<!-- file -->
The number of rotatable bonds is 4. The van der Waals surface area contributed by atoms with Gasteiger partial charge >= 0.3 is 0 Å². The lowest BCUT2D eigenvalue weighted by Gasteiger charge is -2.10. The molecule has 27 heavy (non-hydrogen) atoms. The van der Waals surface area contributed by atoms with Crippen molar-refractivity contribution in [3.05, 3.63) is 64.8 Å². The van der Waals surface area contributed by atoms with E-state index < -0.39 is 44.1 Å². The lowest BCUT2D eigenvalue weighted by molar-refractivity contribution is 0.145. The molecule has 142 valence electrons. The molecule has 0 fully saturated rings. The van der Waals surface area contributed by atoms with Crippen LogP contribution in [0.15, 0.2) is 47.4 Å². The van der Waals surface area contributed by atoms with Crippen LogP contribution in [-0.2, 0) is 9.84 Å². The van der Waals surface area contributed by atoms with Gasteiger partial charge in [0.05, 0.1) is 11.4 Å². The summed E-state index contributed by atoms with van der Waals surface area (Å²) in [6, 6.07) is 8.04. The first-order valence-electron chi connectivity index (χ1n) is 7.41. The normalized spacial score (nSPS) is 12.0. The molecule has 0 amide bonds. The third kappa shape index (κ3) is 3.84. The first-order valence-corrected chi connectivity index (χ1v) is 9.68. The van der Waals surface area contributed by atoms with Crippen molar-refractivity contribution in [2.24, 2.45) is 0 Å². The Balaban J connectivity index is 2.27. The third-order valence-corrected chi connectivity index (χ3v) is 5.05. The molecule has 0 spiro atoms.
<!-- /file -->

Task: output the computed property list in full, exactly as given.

The number of rotatable bonds is 4. The van der Waals surface area contributed by atoms with Gasteiger partial charge >= 0.3 is 0 Å². The lowest BCUT2D eigenvalue weighted by Gasteiger charge is -2.10. The molecule has 27 heavy (non-hydrogen) atoms. The van der Waals surface area contributed by atoms with Crippen molar-refractivity contribution in [3.05, 3.63) is 64.8 Å². The van der Waals surface area contributed by atoms with E-state index < -0.39 is 44.1 Å². The lowest BCUT2D eigenvalue weighted by molar-refractivity contribution is 0.145. The molecule has 142 valence electrons. The molecule has 0 fully saturated rings. The van der Waals surface area contributed by atoms with Crippen LogP contribution in [0.15, 0.2) is 47.4 Å². The van der Waals surface area contributed by atoms with Crippen LogP contribution in [-0.2, 0) is 9.84 Å². The van der Waals surface area contributed by atoms with Gasteiger partial charge in [0.05, 0.1) is 11.4 Å². The summed E-state index contributed by atoms with van der Waals surface area (Å²) in [6, 6.07) is 8.04. The first-order valence-electron chi connectivity index (χ1n) is 7.41. The normalized spacial score (nSPS) is 12.0. The molecule has 0 amide bonds. The third kappa shape index (κ3) is 3.84. The first-order valence-corrected chi connectivity index (χ1v) is 9.68. The van der Waals surface area contributed by atoms with Crippen molar-refractivity contribution in [2.24, 2.45) is 0 Å². The Balaban J connectivity index is 2.27. The third-order valence-corrected chi connectivity index (χ3v) is 5.05. The molecule has 0 spiro atoms.